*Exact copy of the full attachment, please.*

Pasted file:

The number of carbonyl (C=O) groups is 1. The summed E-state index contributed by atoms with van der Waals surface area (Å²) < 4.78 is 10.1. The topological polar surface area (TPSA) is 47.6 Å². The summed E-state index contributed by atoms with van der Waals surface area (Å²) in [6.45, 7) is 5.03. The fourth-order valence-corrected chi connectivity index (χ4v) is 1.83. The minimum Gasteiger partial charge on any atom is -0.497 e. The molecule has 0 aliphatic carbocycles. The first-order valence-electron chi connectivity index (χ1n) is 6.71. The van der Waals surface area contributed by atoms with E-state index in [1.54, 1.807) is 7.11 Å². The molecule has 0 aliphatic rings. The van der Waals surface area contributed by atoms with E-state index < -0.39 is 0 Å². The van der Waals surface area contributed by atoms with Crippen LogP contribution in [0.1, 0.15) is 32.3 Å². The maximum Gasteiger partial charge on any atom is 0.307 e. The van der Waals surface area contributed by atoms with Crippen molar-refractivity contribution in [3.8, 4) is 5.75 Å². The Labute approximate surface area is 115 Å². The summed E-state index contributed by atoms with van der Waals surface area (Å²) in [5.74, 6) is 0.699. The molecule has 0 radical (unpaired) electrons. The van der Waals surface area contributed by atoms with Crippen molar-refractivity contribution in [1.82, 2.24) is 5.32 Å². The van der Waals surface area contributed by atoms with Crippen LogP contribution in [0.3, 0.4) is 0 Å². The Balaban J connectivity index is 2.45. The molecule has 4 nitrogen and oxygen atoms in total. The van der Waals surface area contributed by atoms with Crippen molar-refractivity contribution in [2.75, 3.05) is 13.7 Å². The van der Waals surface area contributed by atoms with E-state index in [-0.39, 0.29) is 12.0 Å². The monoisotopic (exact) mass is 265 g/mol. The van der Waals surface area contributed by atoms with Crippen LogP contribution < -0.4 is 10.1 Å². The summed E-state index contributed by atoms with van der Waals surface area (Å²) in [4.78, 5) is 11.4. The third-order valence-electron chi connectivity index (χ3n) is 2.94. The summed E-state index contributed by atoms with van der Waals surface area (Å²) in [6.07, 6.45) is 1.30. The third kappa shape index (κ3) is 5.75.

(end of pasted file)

The number of carbonyl (C=O) groups is 1. The summed E-state index contributed by atoms with van der Waals surface area (Å²) < 4.78 is 10.1. The topological polar surface area (TPSA) is 47.6 Å². The summed E-state index contributed by atoms with van der Waals surface area (Å²) in [6.45, 7) is 5.03. The fourth-order valence-corrected chi connectivity index (χ4v) is 1.83. The minimum Gasteiger partial charge on any atom is -0.497 e. The molecule has 0 aliphatic carbocycles. The first-order valence-electron chi connectivity index (χ1n) is 6.71. The van der Waals surface area contributed by atoms with E-state index in [1.54, 1.807) is 7.11 Å². The molecule has 0 aliphatic rings. The van der Waals surface area contributed by atoms with E-state index < -0.39 is 0 Å². The van der Waals surface area contributed by atoms with Crippen LogP contribution in [0.1, 0.15) is 32.3 Å². The maximum Gasteiger partial charge on any atom is 0.307 e. The van der Waals surface area contributed by atoms with Crippen molar-refractivity contribution in [3.8, 4) is 5.75 Å². The Labute approximate surface area is 115 Å². The summed E-state index contributed by atoms with van der Waals surface area (Å²) in [5.74, 6) is 0.699. The molecule has 0 radical (unpaired) electrons. The van der Waals surface area contributed by atoms with Crippen molar-refractivity contribution in [1.82, 2.24) is 5.32 Å². The van der Waals surface area contributed by atoms with Crippen LogP contribution in [0.3, 0.4) is 0 Å². The Balaban J connectivity index is 2.45. The molecule has 4 nitrogen and oxygen atoms in total. The van der Waals surface area contributed by atoms with Crippen molar-refractivity contribution in [2.75, 3.05) is 13.7 Å². The van der Waals surface area contributed by atoms with E-state index in [-0.39, 0.29) is 12.0 Å². The monoisotopic (exact) mass is 265 g/mol. The van der Waals surface area contributed by atoms with Crippen LogP contribution < -0.4 is 10.1 Å². The summed E-state index contributed by atoms with van der Waals surface area (Å²) in [4.78, 5) is 11.4. The third-order valence-electron chi connectivity index (χ3n) is 2.94. The summed E-state index contributed by atoms with van der Waals surface area (Å²) in [6.07, 6.45) is 1.30. The third kappa shape index (κ3) is 5.75.